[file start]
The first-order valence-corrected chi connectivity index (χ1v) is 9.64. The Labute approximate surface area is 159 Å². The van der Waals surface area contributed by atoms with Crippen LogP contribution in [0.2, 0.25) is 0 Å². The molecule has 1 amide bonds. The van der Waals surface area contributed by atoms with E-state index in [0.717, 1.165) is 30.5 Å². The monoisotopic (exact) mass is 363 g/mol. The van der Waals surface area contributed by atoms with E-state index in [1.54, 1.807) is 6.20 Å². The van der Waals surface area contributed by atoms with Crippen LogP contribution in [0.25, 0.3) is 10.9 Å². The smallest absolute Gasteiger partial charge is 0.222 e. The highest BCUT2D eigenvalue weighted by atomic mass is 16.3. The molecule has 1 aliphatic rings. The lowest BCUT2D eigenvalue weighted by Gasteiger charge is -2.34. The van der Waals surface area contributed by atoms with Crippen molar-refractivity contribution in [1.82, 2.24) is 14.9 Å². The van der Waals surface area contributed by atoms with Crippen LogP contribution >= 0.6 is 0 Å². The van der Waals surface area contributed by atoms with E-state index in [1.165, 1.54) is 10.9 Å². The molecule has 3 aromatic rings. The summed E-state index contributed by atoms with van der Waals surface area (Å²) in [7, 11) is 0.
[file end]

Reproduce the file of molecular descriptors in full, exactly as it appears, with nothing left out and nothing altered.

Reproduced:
The first-order valence-corrected chi connectivity index (χ1v) is 9.64. The Labute approximate surface area is 159 Å². The van der Waals surface area contributed by atoms with Crippen LogP contribution in [0.2, 0.25) is 0 Å². The molecule has 1 amide bonds. The van der Waals surface area contributed by atoms with E-state index in [0.717, 1.165) is 30.5 Å². The monoisotopic (exact) mass is 363 g/mol. The van der Waals surface area contributed by atoms with E-state index in [1.54, 1.807) is 6.20 Å². The van der Waals surface area contributed by atoms with Crippen LogP contribution in [0.25, 0.3) is 10.9 Å². The smallest absolute Gasteiger partial charge is 0.222 e. The highest BCUT2D eigenvalue weighted by atomic mass is 16.3. The molecule has 1 aliphatic rings. The lowest BCUT2D eigenvalue weighted by Gasteiger charge is -2.34. The van der Waals surface area contributed by atoms with Crippen molar-refractivity contribution in [1.82, 2.24) is 14.9 Å². The van der Waals surface area contributed by atoms with Crippen LogP contribution >= 0.6 is 0 Å². The van der Waals surface area contributed by atoms with E-state index in [1.165, 1.54) is 10.9 Å². The molecule has 3 aromatic rings. The summed E-state index contributed by atoms with van der Waals surface area (Å²) in [7, 11) is 0.